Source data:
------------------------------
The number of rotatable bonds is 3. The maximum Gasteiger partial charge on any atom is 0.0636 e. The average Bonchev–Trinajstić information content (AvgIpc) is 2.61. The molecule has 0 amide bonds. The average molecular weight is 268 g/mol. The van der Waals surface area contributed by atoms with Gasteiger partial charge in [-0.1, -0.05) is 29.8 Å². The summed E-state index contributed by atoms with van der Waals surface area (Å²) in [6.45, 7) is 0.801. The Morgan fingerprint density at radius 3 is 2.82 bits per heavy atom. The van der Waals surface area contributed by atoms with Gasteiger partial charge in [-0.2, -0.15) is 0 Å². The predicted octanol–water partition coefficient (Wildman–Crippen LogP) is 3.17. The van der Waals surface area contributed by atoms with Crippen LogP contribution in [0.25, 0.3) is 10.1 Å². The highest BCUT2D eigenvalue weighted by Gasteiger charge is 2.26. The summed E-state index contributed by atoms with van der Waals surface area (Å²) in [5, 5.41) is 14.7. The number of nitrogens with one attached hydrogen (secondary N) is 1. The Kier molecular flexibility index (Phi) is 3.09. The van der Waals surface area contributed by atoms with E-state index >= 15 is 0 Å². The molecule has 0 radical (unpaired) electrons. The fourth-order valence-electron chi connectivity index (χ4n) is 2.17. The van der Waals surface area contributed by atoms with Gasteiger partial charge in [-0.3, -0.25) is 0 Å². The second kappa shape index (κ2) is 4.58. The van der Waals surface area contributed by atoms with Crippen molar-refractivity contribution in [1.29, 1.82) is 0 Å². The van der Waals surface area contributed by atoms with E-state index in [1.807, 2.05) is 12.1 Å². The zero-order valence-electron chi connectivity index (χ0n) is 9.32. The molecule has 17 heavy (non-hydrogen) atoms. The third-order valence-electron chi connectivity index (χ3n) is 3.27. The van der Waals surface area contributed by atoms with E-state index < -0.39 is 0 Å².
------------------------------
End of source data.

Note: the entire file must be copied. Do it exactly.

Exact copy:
The number of rotatable bonds is 3. The maximum Gasteiger partial charge on any atom is 0.0636 e. The average Bonchev–Trinajstić information content (AvgIpc) is 2.61. The molecule has 0 amide bonds. The average molecular weight is 268 g/mol. The van der Waals surface area contributed by atoms with Gasteiger partial charge in [-0.1, -0.05) is 29.8 Å². The summed E-state index contributed by atoms with van der Waals surface area (Å²) in [6.45, 7) is 0.801. The Morgan fingerprint density at radius 3 is 2.82 bits per heavy atom. The van der Waals surface area contributed by atoms with Gasteiger partial charge in [-0.2, -0.15) is 0 Å². The predicted octanol–water partition coefficient (Wildman–Crippen LogP) is 3.17. The van der Waals surface area contributed by atoms with Crippen LogP contribution in [0.25, 0.3) is 10.1 Å². The highest BCUT2D eigenvalue weighted by Gasteiger charge is 2.26. The summed E-state index contributed by atoms with van der Waals surface area (Å²) in [5, 5.41) is 14.7. The number of nitrogens with one attached hydrogen (secondary N) is 1. The Kier molecular flexibility index (Phi) is 3.09. The van der Waals surface area contributed by atoms with E-state index >= 15 is 0 Å². The molecule has 0 radical (unpaired) electrons. The fourth-order valence-electron chi connectivity index (χ4n) is 2.17. The van der Waals surface area contributed by atoms with Gasteiger partial charge in [-0.3, -0.25) is 0 Å². The second kappa shape index (κ2) is 4.58. The van der Waals surface area contributed by atoms with Crippen molar-refractivity contribution in [1.29, 1.82) is 0 Å². The van der Waals surface area contributed by atoms with E-state index in [1.807, 2.05) is 12.1 Å². The zero-order valence-electron chi connectivity index (χ0n) is 9.32. The molecule has 17 heavy (non-hydrogen) atoms. The third-order valence-electron chi connectivity index (χ3n) is 3.27. The van der Waals surface area contributed by atoms with E-state index < -0.39 is 0 Å².